The COVID-19 pandemic has been a breakpoint for global health governance, necessitating unprecedented cooperation worldwide. However, the success of global initiatives has been hampered by lack of state interest. This piece investigates why one such initiative, the COVID19 Vaccine Global Access Facility (COVAX), was abandoned by its high-income state supporters, setting out its vision, development and failings. In doing so, this piece seeks to outline issues within the Global North’s approach to multilateral health governance more broadly.
In July 2020, when the development of an effective vaccine against COVID-19 was in sight, assuring timely access to this vaccine became the essential instrument in the Global North’s political toolbox. The UK secured a ‘portfolio’ of vaccines through privately contracting with a number of pharmaceutical manufacturers, while Australian Prime Minister Scott Morrison announced an agreement with AstraZeneca, before this in fact had been finalised. Now, in May 2021, a 40-year-old may be vaccinated tomorrow, by the end of the year, in some years, or has already been vaccinated – depending on their country of residence. Such disparity in access to vaccines is often attributed to the inadequacy of governmental agreements with private companies. However, this analysis presupposes contemporary knowledge of which vaccines indeed proved effective, and glosses over broader issues of vaccine inequity entrenched by global power differentials and healthcare’s commercialisation.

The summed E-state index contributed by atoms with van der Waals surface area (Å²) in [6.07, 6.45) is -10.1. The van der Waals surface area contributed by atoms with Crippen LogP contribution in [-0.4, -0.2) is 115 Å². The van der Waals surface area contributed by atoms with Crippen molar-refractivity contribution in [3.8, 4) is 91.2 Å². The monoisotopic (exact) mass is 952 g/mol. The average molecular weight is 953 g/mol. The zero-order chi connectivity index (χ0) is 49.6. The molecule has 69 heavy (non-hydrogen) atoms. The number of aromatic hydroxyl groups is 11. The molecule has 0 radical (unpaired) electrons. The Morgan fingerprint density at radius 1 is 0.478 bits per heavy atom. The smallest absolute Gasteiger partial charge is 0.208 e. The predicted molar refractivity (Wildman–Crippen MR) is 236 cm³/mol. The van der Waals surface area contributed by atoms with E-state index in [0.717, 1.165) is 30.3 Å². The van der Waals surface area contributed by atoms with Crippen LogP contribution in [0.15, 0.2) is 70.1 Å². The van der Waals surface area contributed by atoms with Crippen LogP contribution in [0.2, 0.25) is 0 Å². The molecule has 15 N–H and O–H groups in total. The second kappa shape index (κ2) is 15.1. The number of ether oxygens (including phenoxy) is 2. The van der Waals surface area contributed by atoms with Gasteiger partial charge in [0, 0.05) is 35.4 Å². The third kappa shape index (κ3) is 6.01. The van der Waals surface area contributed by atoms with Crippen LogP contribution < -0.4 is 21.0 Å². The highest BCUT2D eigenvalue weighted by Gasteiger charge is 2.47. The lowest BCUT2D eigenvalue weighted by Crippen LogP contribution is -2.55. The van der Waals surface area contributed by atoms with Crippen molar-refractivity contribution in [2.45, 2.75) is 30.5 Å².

To that end, the COVID-19 Vaccine Global Access Facility (COVAX) appeared a promising solution. Initially floated at the extraordinary G20 meeting in March 2020, and launched by a number of state leaders the following month, COVAX swore to maximise access to vaccines, ensuring populations in all participant countries could soon receive a vaccine. Yet, COVAX remains underfunded, and vaccine nationalism – with states competing to secure doses from manufacturers – stymied its ability to acquire and distribute vaccines. COVAX, set out as a multilateral solution to the COVID-19 pandemic, has been reduced to a vessel for financial contributions to lower-income states; its failure represents a broader failure of collective action, and a continuation of neo-colonialist attitudes towards health governance.